All about GHB

What is GHB?

GHB (gamma hydroxybutyrate) and its precursors GBL and 14,BD when taken at high doses are central nervous system depressants. This means it slows down the messages travelling between the brain and the body. It usually comes as a colourless and odourless salty tasting liquid. It sometimes comes as a blue liquid and rarely in tablet or powder form.

GHB is usually swallowed but can be injected or shelved/booty bumped.

How GHB works

GHB affects different people differently. Effects vary depending on how much you take, your size, your genetics and general health, your mood, how much you have eaten beforehand, other drugs and prescription medications you are taking, and the route of administration.

Effects of GHB may be felt after about 5-15 minutes and more strongly after 20-30 minutes with a peak of one hour. Effects can last for up to 2-4 hours.

At low doses, GHB produces a high or euphoric feeling and a loss of inhibitions. As dosage increases, depressants begin to affect the parts of the brain controlling the body’s automatic processes such as heartbeat and breathing.

A large dose of GHB may result in involuntary muscle contractions and spasms (seizure-like movements), confusion, memory loss, vomiting, irregular or depressed breathing, coma and death.


GHB is known for its steep dosage response. This means that a tiny increase in dose may cause a big increase in effects.

There is no ‘quality control’ in the production of GHB, so the concentration of the drug could be high or low or it might be GBL, 1,4BD or another chemical entirely. These factors combined with the steep dosage response mean that an amount that works one time may result in an overdose the next time.

Another overdose risk occurs when people re-dose too soon after a previous dose.  Take your time and wait 2 – 3 hours between doses. Noting the time each time you dose and setting an alarm on your phone may help with this.

After a long session of partying the effect of GHB can build up in your body, and the drug can have a stacking effect which can increase the risk of overdose.

If you are dosing more than once, make sure that your second, third, fourth etc. doses are reduced.

Long-term use of GHB can lead to tolerance and dependence meaning that larger amounts of GHB are needed to get the same effect and care is needed to avoid overdosing. Keep in mind that if you use GHB regularly at higher doses, the same size dose might be enough to cause an overdose in someone who doesn’t use GHB as regularly as you.

Minimising risks of overdose

Mixing GHB with other depressants such as alcohol, painkillers, tranquilisers, antihistamines and opiates increases both the depressive effects and the risk of an overdose being fatal.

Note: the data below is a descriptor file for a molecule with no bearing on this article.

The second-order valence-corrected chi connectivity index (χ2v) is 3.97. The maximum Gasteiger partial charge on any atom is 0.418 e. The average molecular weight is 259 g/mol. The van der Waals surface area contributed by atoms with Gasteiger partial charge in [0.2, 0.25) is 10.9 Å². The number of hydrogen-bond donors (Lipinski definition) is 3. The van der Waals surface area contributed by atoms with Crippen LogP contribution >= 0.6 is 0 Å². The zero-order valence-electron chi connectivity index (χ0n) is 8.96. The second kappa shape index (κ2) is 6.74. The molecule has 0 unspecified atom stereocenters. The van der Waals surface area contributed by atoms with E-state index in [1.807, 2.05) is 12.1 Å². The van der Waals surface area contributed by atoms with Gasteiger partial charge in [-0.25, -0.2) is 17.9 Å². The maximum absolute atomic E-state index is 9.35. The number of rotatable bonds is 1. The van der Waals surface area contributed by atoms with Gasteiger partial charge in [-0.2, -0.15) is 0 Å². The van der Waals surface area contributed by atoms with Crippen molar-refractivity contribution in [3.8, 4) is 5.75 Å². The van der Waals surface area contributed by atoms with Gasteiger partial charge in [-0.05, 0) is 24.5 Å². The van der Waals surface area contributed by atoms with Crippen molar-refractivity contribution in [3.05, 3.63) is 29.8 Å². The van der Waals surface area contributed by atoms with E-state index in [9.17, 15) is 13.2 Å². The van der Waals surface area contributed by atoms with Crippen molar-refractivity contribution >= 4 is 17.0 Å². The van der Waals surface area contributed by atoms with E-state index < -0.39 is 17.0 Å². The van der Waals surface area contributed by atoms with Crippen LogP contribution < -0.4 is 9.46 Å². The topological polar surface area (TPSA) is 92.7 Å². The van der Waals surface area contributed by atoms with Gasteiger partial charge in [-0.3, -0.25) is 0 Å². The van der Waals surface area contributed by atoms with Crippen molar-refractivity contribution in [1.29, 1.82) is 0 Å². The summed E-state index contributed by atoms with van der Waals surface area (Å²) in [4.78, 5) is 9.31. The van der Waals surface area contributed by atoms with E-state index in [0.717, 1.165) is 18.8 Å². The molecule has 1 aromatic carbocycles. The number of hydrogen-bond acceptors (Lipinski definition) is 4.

Wait to feel any effects of GHB before taking more.

Use barrels to measure your dose carefully, never eyeball your GHB dose.

Avoid using alone, without your friends or partners at home, or in other situations where help might not be available.

Keep in mind a “g nap” is not just a nap – you can have too little oxygen to your brain during the time you are ‘sleeping’ and risk brain damage.

GHB & sex

GHB can make you horny. Its effects can also cause short-term memory loss and can decrease the ability to consent to sex. Having sex with someone too ‘out of it’ to say yes or no is not OK and is considered sexual assault.

If using GHB and having sex be mindful of your sexual health.  It is good practice to test regularly for HIV and other STIs, take your HIV treatments or PrEP as prescribed and use condoms.  Remember to use lube and to talk about your sexual boundaries before you use drugs and keep checking in throughout sex.

GHB & sex venues

Using GHB at clubs and sex venues can be risky, due to the possibility of an overdose in a locked cubicle where help is not available, and of injury from falling onto hard surfaces such as stairs and shower floors.

In saunas or at home, avoid using spas or swimming pools. Overdosing on GHB can happen suddenly and if you are in deep enough water, the chance of drowning is increased.

If you see someone who looks like they are asleep and can’t be woken, is incoherent or can’t control their movements, let staff know immediately, you might save their life!

Signs of a GHB overdose

A GHB/GBL overdose can be fatal. If someone is showing signs of overdose:

  • inability to be woken from sleep/unresponsiveness
  • incoherence
  • Confusion
  • profuse sweating
  • vomiting
  • breathing irregularly
  • inability to stand
  • seizures

What to do in case of an overdose

  • Get (medical) help immediately if you or someone else experience any overdose symptoms or is not responding to you.
  • If you are in a club or at a dance party, attract the attention of medical or security staff, ACON Rovers or DanceWize NSW.
  • In a private setting or in a location where medical assistance is not available, call 000. In a private setting or in a location where medical assistance is not available, call 000.
  • If you have notified someone or are waiting for an ambulance, lay the person on their left side (recovery position) so if they vomit, they won’t choke. Make sure their air passage is clear and their chin is not pressed in against their chest.
  • If you have contacted an ambulance, answer their questions honestly in a calm and clear manner. Once you have answered all questions, do not hang up the phone, stay on the line and follow any instructions that they give you.

DanceWize NSW have also published a useful resource about GHB on their website, you can check it out here.

Remember when you call for help that you won’t get into trouble!

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